RBMA 2019 PaRADigm: Investor-owned management companies are buying, but should radiology practices be selling?

In 49 BC, Julius Caesar led his soldiers across the river Rubicon, defying the Roman Senate and setting up the civil war that led to his becoming dictator for life. Today, many leaders of radiology practices stand on the banks of their own Rubicon.

Should they cross, taking the extreme measure of selling the practice to a physician practice management company (PPMC) owned by investors?

The question was taken up by W. Kenneth Davis Jr, JD, a partner in the law firm of Katten Muchin Rosenman, at RBMA’s 2019 PaRADigm conference.

Stressing that he is “totally agnostic” as to whether or not any given practice should or shouldn’t make a deal with a PPMC, Davis said the decision must come down to how well a proposal suits the practice owners’ mid- to long-range objectives.

“These deals are complicated,” he said, adding that the attorney’s role is to help physician groups move in ways that are not only legal but also reasonable, appropriate and sensible within their respective markets.

Davis listed as leading examples of PPMCs Radiology Partners, US Radiology Specialists, Lucid, Envision and Mednax.

Universal thinking points

Those who start down the path of working out a deal with a PPMC will, at some point, see negotiations move past—or at least right up to—the point of no turning back. Hence the reference to Julius Caesar at that river.

“If you do this deal, you are selling your practice,” Davis said. “Do not lose sight of the fact that, when you sell your practice, it will never be the same again. You are selling your practice.”

With that, Davis said there are some things every radiology group should think about even if it is their intent never to sell their practice to a PPMC.

These include such points to ponder as:

1. Culture and priorities. What is the glue that holds your group together? What’s important? Is it control or is it economics? Is there specific infrastructure or resources that your group needs?

On the other hand, if you’re making the most of your current business partners, you know their infrastructures.

“Folks, down the hall there are world-class infrastructure providers—revenue cycle management companies, people who do amazing things for radiology groups,” Davis said. “Before you go off and do a deal with a PPMC, you’ve got to ask yourself if you’re making the most of the infrastructure that’s available to you.”

Also to consider under the category of culture is whether or not your group embraces change. “If it doesn’t, it’s not going to be impossible to do one of these deals,” Davis said, “but it is going to be more challenging.”

2. Complexion. How large and complex is your group? Do you own technical-component facilities? Are you joint-ventured? Do you plan on keeping the technical-component facilities in or out of the deal if you ever do sell to a PPMC?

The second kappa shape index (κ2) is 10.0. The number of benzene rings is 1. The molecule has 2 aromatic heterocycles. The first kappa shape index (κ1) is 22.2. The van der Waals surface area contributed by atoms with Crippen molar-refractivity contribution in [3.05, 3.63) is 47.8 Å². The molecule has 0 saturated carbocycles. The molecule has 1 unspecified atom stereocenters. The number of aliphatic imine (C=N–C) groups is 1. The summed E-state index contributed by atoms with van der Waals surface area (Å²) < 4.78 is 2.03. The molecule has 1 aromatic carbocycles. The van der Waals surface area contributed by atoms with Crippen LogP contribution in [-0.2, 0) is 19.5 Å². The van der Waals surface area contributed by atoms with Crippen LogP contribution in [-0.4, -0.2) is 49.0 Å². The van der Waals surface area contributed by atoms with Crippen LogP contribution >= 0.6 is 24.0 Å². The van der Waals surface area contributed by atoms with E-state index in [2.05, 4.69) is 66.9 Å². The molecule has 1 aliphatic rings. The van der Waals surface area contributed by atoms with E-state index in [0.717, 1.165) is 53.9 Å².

“If you’re going to keep the technical component out of the transaction, you’ve got to recognize that you’re selling the professional business and holding onto the technical piece,” Davis said. “That’s going to create inherent conflicts of interest that you need to address.”

3. Corporate organizational structure. Is your house in order? How is your ownership structured? Is it simple? Do you have 35 equal owners? That’s simple. Do you have classes of owners that include incoming partners, that include outgoing partners and that involve all kinds of distributive mechanisms? That’s complicated.

“If there’s not perfect ownership overlap between the practice and any sister entities, such as technical-component businesses, management-services organizations, real-estate businesses,” Davis said, “are you ready to deal with the consequences of there not being perfect overlap of ownership? If there’s perfect overlap of ownership, everything [in a PPMC deal] can go lockstep. If there’s not, you may face more challenges when you try to do any kind of transaction.”

In fact, he added, not having perfect ownership overlap of those entities can frankly create problems that are wholly unrelated to making deals with PPMCs.

The moveable Rubicon

During the Q&A session following the talk, an attendee pointed out that Davis hadn’t specified how to recognize the line of demarcation he’d been referring to as the Rubicon.

Davis replied that there’s no pat answer because the line varies from deal to deal.

He told of one radiology group he know of that, right now, has “absolutely crossed the Rubicon. Totally. They’re going to sell. On the other hand, I know another group that’s under a letter of intent and, if they don’t get the deal they want, they will not do the deal.”

Those are the two extremes illustrating the movability of the Rubicon.

Meanwhile, the human factor usually looms large.

Doctors are human beings, Davis said. When they start hearing the numbers, if the numbers are big—as they often are—they’re not slow to say: “I’m out of here.”

That tends to be the case especially for the “silverback” members of the group, Davis said, referring to the older physicians who have been leading the practice.

“And that’s OK—I’m agnostic,” Davis reiterated. “I’m not trying to sell anyone on these transactions.”

Regardless, the suggestion seemed to be that, while the coordinates of the PPMC Rubicon vary from group to group, its manifestations at all stages are likely more widespread across private-practice radiology than is readily apparent.